The Rise of Anti-Semitism
Study finds three-fold increase in metro area. Jewish leaders blame Trump.
The rise of Donald Trump was greeted by an increase in the rhetoric and activity of white supremacists exulting in his presidential candidacy. That helped fuel an explosion of anti-semitic incidents in 2016, but the situation is far worse in 2017.
Nationally there have been nearly 70 bomb threats against Jewish institutions in America in 2017, including two recent bomb threats against the local Jewish Community Center in Whitefish Bay. “There’s been a very dramatic increase in such incidents in 2017,” says Elana Kahn, director of the Jewish Community Relations Council of the Milwaukee Jewish Federation.
This week, her group released its annual audit of anti-semitic incidents for the 2016 year, and the news was not good. The number of incidents was three-times higher than five years before that, Kahn notes.
“The rhetoric around the presidential election not only legitimized bigotry against all minorities, as we’ve seen through a variety of statistics, but also included specific coded and overt anti-Semitic expressions. That climate on the national level affects the local community too,” said Ann Jacobs, chair of the JCRC’s Anti-Semitism Task Force, in a news release accompanying the audit.
The bomb threats have been happening since January 9, when 16 Jewish Community Centers in the country received bomb threats. On Monday, President’s Day, “another wave of bomb threats hit 11 JCCs across the country,” bringing the total this year to 69 incidents targeting 54 JCCs in 27 states, according to the JCCA, an association of Jewish Community Centers, CNN reported.
“I’ve been in the business for 20-plus years, and this is unprecedented,” Paul Goldenberg, national director of the Secure Community Network, told CNN. “It’s more methodical than meets the eye.”
Yet it wasn’t until Tuesday, six weeks after this that Trump finally addressed the problem. “It’s very troubling that it has taken him so long to respond,” says Kahn.
Trump’s statement was certainly forceful. “The anti-Semitic threats targeting our Jewish community and community centers are horrible and are painful and a very sad reminder of the work that still must be done to root out hate and prejudice and evil,” he said.
Anti-Defamation League CEO Jonathan Greenblatt accused Trump of a failure of leadership that “has created a vacuum that extremists have exploited. And when abuse is allowed, because it’s not forthrightly condemned, you see that it spreads like a virus.”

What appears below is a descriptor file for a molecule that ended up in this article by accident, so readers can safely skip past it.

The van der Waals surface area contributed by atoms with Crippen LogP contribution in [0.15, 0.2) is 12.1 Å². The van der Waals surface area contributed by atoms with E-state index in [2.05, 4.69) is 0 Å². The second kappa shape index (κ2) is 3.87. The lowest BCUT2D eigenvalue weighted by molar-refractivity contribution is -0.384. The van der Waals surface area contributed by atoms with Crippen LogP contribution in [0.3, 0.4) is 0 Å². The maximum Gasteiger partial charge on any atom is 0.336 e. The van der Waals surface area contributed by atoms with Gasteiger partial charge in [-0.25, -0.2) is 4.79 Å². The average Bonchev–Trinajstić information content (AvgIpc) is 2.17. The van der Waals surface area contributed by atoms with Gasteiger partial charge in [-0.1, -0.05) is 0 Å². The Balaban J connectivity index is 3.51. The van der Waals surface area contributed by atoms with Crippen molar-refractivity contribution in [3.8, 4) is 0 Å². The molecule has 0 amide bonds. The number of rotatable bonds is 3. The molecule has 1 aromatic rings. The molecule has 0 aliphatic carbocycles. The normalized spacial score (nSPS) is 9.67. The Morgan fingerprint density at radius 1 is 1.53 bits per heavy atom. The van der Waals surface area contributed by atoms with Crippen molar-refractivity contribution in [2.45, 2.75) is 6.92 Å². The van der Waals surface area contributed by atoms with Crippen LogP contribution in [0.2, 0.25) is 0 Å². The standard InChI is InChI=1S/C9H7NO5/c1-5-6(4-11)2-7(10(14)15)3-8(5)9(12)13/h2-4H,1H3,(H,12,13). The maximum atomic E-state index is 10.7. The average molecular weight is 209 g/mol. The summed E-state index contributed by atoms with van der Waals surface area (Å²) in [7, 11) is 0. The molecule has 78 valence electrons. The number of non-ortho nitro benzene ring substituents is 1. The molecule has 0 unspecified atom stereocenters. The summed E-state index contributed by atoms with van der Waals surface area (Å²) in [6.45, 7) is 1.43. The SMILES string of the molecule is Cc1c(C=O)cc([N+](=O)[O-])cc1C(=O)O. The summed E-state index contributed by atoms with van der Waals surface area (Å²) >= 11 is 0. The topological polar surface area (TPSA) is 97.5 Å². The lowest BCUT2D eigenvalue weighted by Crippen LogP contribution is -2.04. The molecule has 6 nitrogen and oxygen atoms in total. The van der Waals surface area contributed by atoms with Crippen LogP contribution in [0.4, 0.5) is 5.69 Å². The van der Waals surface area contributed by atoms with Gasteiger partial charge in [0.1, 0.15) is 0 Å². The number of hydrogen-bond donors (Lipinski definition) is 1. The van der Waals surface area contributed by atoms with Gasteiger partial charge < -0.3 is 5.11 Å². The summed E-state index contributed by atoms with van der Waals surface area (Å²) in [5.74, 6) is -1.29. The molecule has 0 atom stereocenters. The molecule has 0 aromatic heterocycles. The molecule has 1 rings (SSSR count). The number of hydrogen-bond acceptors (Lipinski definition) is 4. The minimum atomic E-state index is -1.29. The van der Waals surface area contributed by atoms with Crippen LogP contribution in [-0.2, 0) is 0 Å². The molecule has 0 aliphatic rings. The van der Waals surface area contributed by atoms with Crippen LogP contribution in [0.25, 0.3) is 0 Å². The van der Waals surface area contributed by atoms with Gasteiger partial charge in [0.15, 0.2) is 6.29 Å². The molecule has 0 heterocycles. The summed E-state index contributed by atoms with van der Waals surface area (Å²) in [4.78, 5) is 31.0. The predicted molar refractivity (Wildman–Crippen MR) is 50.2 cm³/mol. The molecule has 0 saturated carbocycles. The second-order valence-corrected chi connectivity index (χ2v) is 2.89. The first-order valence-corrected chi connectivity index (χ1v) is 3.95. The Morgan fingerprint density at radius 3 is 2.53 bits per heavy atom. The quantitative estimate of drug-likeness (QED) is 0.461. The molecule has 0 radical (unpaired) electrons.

The fact that one of Trump’s most important policy advisors is Stephen Bannon, former editor of the “Alt Right” or white nationalist publication Breitbart News, has also been a red flag for Jewish leaders.
“The Alt Right has promulgated such bigoted, disgusting language under Bannon. It’s very troubling,” says Kahn.
The Southern Policy Law Center has documented the rise of anti-semitic rhetoric published in the comments section of Breitbart’s leadership. Ben Shapiro, a former Breitbart editor, has charged that Bannon turned the comments section into “a cesspool for white supremacist mememakers.”
While no bombs have been found to date in any of the Jewish institutions targeted, the blitz of threats alone can have a big impact, says Kahn. “The danger is that people will walk away from the Jewish Community Center and not want to be there, and not want to walk into any Jewish facilities. And that can isolate the Jewish community.”
The 2016 audit of metro Milwaukee noted anti-Semitic harassment and verbal expressions among middle and high school students, more reports of anti-Semitism on college campuses, increased incidents of swastika graffiti on public and private property and an increase in outright anti-Semitic slurs. Among the many incidents:
-A Jewish family whose children endured ongoing anti-Jewish bullying in a west suburban high school had an unexploded grenade firework placed as a threat on their porch.
-Angry comments on a synagogue Facebook page called congregants “rapists, murderers for hire, pedofiles (sic), insurance embezzlers and freeloading, lying Godless heathen scum.”
-During a mock election at a North Shore middle school, several students taunted Jewish students by saying (they) planned to write in Adolf Hitler for president.
The audit’s details add to a picture of a nation where racist and anti-semitic rhetoric and threats of violence will begin to seem normal — unless there is a push back from the rest of the country.
“We have to be vigilant and call out every outrageous statement,” Kahn says. “This is a poignant moment in America where we have the opportunity to stand up for each other. We need allies.”
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